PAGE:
For those not quite as far down the path of radicalization, police in Toronto last year announced they had been experimenting with an early intervention model, not dissimilar to the one in Britain. Individuals deemed at-risk for violence are steered to “hubs” of community representatives who assess whether they might benefit from spiritual guidance, family counselling or mental-health support. Calgary police have a similar program in place.

Yet this approach creates other conundrums: Should such voluntary programs be mandatory? And should the goal be “de-radicalization” — the suppression of extreme ideology? Or is it more realistic to settle for “disengagement” — allowing a person to continue to harbour radical ideas so long as they do not resort to or support violence?

“The dangers to democracy are obvious here and not at all easy to reconcile,” Littlewood said. And, “success in one year may be undone two or three years later,” he added.

Whoever takes the helm of Canada’s new counter-radicalization office is in for a “mind-boggling” ride to try to create a coherent national framework for best practices, Gurski said.

“I don’t know if we’ll ever know what works,” he said. “But that doesn’t mean we shouldn’t do it.”

Chris Selley: If the Brits can handle terrorism properly, surely we sheltered Canadians can too

Selley takes down Sun columnists on their alarmist calls for internment and other measures:

Brits are reacting to the latest terrorist attacks on their soil more or less as usual, though Thursday’s election adds an extra bit of urgency and drama. Conservatives, including Prime Minister Theresa May, are calling for ramped up anti-terror measures: more surveillance, more punishment, more online censorship. “Enough is enough,” May said Sunday.

A few unreconstructed lefties still bang on about Western civilization’s just desserts, but as Terry Glavin observed in the National Post after last month’s attack in Manchester, that species of urban sophisticate is less welcome at parties than ever. Labour leader Jeremy Corbyn used to be very much of the “Terrorist? Or freedom fighter?” set. With Labour shockingly competitive in the polls, he now accuses May of cheaping out on policing and supports a “shoot to kill” policy that he used to oppose.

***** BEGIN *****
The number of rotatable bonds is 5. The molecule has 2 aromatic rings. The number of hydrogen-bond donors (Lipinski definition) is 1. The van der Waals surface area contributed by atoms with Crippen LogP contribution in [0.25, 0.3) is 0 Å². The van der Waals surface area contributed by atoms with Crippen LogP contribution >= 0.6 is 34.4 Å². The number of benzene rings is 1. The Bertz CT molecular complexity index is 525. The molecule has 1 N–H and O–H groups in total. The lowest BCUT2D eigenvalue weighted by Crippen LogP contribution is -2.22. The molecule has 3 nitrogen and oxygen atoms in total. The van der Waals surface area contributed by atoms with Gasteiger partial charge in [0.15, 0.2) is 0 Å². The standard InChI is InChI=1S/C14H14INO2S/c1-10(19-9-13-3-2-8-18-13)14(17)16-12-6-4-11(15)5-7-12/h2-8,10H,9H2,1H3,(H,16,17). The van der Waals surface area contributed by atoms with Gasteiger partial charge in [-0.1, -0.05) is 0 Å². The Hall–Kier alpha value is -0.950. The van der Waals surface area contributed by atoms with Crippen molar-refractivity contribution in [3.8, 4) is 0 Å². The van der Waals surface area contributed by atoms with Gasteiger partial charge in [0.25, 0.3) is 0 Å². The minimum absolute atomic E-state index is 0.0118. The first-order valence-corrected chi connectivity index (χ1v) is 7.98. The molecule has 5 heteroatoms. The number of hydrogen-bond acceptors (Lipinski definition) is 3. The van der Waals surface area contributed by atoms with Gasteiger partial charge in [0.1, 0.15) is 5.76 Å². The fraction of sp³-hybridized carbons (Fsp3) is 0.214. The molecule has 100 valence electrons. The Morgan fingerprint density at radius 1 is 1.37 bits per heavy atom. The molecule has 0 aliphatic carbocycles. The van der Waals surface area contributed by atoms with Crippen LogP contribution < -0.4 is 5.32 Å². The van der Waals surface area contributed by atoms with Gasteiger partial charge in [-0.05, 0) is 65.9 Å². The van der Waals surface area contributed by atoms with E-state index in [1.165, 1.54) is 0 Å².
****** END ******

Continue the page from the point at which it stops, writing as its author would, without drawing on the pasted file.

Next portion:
Some are calling for much stronger measures indeed. Tarique Ghaffur, a former assistant commissioner for London’s Metropolitan Police, argues “special centres” should be set up where some 3,000 known Islamic extremists could be forcibly de-radicalized — i.e., internment camps. Professionally hysterical Daily Mail columnist Katie Hopkins, who is very un-British-ly proud of being frightened to death, is foursquare behind the idea (though she has apologized for her post-Manchester demand for a “final solution”).

“We face an unprecedented terrorist threat in Britain,” Ghaffur wrote in the Mail on Sunday. There are “way too many (potential threats) for the security services and police to monitor (otherwise).” Ghaffur conceded the precedent was not entirely compelling: the internment of nearly 2,000 Irish nationalists between 1971 and 1975 “led to hunger strikes,” he noted. “But the centres I’m proposing would be different as they would have backing from Muslim leaders.”

One rather suspects they would not. And the problem in Ireland was quite a bit larger than hunger strikes. Setting aside civil liberties and other such malarkey, it didn’t work: 1972 was the deadliest year of the Troubles. With all those suspected threats locked up, the IRA blew up pubs, hotels and army barracks across the U.K.

That took gumption and significant resources. Nowadays, it would take very little effort at all for ISIL to leverage internment as powerful inspiration for amateur jihadists who see glorious carnage to be made with a white van and kitchen knives.